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  5. "הוא שונא אותי אך אני לא שונא…

"הוא שונא אותי אך אני לא שונא אותו."

Translation:He hates me but I do not hate him.

June 23, 2016



What's the difference between אך and אבל?


They are synonyms. אך is rather archaic, you wouldn't hear it in daily conversation, but it would sometimes appear in written language.


What about אלא ? Is אבל more like however/although, while אלא is more like rather/instead?


The word אלא is used for a different meaning of but. I think it's not very common in English nowadays.

When the second part is complementing the first part use אלא

It was not me, but him - זה לא היה אני אלא הוא

When but adds a certain contrast, it's אבל

I ate it but I didn't like it - אכלתי את זה אבל לא אהבתי את זה


Naftali coming to the rescue, again.


Agree? Or ate?

And what about ".אני לא אוכל בשר, אלא גבינה" ? Seems like the second part contrasts with the first...


Sorry, fixed.

Your example is like my first one.


I always think of אלא as meaning "but rather."


Yes, "but rather" is a solid way to look at אלא. There's further discussion of this matter here in DL: https://forum.duolingo.com/comment/16336259


I live in Israel and I do often hear אך in colloquial speech. It probably depends on which circles you are mingling in...


I think the English sentence should have a comma, like so: "He hates me, but I do not hate him." Hebrew doesn't seem to use as many commas as English. Is that true? Or are the Duolingo sentences just a little more lax on grammar?


Yes! I once co-translated a book from English to Hebrew. We pretty much had a comma for comma. Then the our wonderful language editor removed like 80% of the commas, and we immediately saw how more Hebrew the text became. I'm not sure why it is, however - just tradition, or something deep about the two languages?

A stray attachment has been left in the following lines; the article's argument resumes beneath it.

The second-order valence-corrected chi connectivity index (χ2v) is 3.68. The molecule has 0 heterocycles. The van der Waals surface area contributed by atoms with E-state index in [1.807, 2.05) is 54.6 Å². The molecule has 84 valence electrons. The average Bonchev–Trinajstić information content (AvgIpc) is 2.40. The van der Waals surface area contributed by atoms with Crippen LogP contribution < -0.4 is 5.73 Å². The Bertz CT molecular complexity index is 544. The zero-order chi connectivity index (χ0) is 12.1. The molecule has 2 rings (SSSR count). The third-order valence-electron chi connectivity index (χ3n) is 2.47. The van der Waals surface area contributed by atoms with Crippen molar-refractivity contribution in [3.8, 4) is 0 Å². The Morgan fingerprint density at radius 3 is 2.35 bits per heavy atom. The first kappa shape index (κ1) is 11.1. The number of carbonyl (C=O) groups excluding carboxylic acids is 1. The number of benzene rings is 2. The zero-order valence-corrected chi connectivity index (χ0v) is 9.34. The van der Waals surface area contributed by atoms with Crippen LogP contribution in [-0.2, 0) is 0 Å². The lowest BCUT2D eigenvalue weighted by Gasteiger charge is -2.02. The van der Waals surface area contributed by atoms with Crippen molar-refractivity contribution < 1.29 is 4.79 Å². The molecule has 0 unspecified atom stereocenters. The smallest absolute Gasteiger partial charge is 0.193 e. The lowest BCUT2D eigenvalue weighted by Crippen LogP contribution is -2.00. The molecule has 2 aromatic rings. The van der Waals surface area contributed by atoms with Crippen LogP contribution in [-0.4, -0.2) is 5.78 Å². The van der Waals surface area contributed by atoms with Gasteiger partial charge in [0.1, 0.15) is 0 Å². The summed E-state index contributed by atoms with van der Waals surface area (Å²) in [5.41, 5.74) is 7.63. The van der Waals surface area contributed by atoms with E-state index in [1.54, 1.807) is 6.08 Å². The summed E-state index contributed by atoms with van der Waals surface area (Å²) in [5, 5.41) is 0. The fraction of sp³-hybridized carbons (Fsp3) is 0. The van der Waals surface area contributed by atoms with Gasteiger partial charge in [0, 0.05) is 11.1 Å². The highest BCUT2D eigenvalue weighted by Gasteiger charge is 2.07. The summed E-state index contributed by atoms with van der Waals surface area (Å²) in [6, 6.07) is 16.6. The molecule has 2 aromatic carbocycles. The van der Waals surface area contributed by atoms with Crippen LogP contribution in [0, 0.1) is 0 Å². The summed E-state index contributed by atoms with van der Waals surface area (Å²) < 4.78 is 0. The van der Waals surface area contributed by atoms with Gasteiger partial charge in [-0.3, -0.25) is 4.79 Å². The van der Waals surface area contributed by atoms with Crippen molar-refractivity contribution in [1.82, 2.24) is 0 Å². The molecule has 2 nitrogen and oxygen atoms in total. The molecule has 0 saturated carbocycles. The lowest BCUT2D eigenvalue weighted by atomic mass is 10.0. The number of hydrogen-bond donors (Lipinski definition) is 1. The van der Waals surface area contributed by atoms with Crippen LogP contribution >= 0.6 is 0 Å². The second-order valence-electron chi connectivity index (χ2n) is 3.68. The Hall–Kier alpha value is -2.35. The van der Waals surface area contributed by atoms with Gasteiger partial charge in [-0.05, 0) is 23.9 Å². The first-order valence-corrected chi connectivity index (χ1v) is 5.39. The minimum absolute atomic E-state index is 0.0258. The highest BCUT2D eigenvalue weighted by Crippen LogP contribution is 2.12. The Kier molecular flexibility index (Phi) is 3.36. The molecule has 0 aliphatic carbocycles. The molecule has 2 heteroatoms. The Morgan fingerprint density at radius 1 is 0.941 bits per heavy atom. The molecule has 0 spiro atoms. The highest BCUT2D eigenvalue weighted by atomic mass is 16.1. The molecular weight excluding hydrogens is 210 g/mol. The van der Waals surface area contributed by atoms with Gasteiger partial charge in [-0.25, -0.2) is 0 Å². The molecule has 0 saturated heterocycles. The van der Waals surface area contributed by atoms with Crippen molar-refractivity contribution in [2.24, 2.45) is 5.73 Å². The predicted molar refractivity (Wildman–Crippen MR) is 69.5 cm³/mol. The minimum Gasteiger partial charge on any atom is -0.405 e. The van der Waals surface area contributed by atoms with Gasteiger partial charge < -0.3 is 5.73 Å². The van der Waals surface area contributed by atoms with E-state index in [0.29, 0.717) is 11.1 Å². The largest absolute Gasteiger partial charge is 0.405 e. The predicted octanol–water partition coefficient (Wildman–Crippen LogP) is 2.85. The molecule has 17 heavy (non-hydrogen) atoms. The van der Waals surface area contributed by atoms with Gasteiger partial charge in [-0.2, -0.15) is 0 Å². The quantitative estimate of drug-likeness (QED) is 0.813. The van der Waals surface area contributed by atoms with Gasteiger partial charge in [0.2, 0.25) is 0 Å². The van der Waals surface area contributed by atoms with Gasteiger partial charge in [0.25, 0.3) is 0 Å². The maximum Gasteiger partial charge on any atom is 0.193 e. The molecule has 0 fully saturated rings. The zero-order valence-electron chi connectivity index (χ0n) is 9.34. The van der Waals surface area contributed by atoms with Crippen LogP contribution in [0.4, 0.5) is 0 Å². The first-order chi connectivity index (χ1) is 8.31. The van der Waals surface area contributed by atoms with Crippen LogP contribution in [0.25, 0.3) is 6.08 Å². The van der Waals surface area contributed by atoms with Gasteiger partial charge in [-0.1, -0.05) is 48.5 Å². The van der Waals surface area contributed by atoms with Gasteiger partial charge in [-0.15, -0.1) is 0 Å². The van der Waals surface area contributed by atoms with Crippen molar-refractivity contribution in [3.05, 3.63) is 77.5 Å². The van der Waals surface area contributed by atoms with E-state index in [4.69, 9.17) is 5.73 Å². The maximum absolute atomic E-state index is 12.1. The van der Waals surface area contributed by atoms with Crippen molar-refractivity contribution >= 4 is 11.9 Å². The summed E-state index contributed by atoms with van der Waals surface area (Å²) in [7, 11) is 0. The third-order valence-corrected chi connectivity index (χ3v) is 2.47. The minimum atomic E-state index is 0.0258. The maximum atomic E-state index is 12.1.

Thank you for the story. Reading the article הַפִּסּוּק וּכְלָלֵי־הַפִּסּוּק of the Adademy about interpunction, two statements support your observation: הַמִּבְנֶה הַצָּמוּם שֶׁל הַמִּשְׁפָּט הָעִבְרִי גָּרַם לְרִבּוּי־פְּסִיקִים בְּיַ֫חַס לְמִסְפַּר־הַמִּלִּים וּלְהַרְגָּשַׁת־קִטּוּע בְּרֶ֫צֶף־הַקְּרִיאָה The narrow structure of the Hebrew sentence caused the number of commas to be multiplied by the number of words and to feel fragmented in the reading sequence, and quite funnily, פְּרוֹפ׳ אַהֲרֹן מִירְסְקִי פִּרְסֵם מַסָּה שֶׁבָּהּ טָעַן כִּי הַפִּסּוּק הָעִבְרִי הַמְּקוֹרִז טָמוּן בְּדֶ֫רֶךְ־הַנִסּוּחַ וְלָכֵן הַטֶּקְסְט הָעִבְרִי אֵינוֹ דּוֹרֵשׁ סִימָנֵי־פִּסּוּק, וּכְדֵי לְהוֹכִיחַ זֹאת כָּתַב אֶת הַמַּסָּה כֻּלּוֹ לְלֹא סִימָנֵי־פִּסּוּק Prof. Aharon Mirsky published a dissertation in which he claimed that the original Hebrew punctuation lies in the wording and therefore the Hebrew text does not require punctuation, and to prove this he wrote the entire dissertation without any punctuation ;-)


That makes a lot of sense. Thank you.


I've read the same thing. They don't use as many punctuation marks and many are from Western language.


Yeah! Love your enemies, bro!


Well, at least you could begin with the Golden rule: אהבת לרעך כמוך (Lev 19.18) you shall love your neighbour as yourself.


Thanks, IngeborgHa14. Cf. ‎וְאָהַבְתָּ֥ לוֹ֙ כָּמ֔וֹךָ כִּֽי־גֵרִ֥ים הֱיִיתֶ֖ם בְּאֶ֣רֶץ מִצְרָ֑יִם אֲנִ֖י יְהוָ֥ה אֱלֹהֵיכֶֽם

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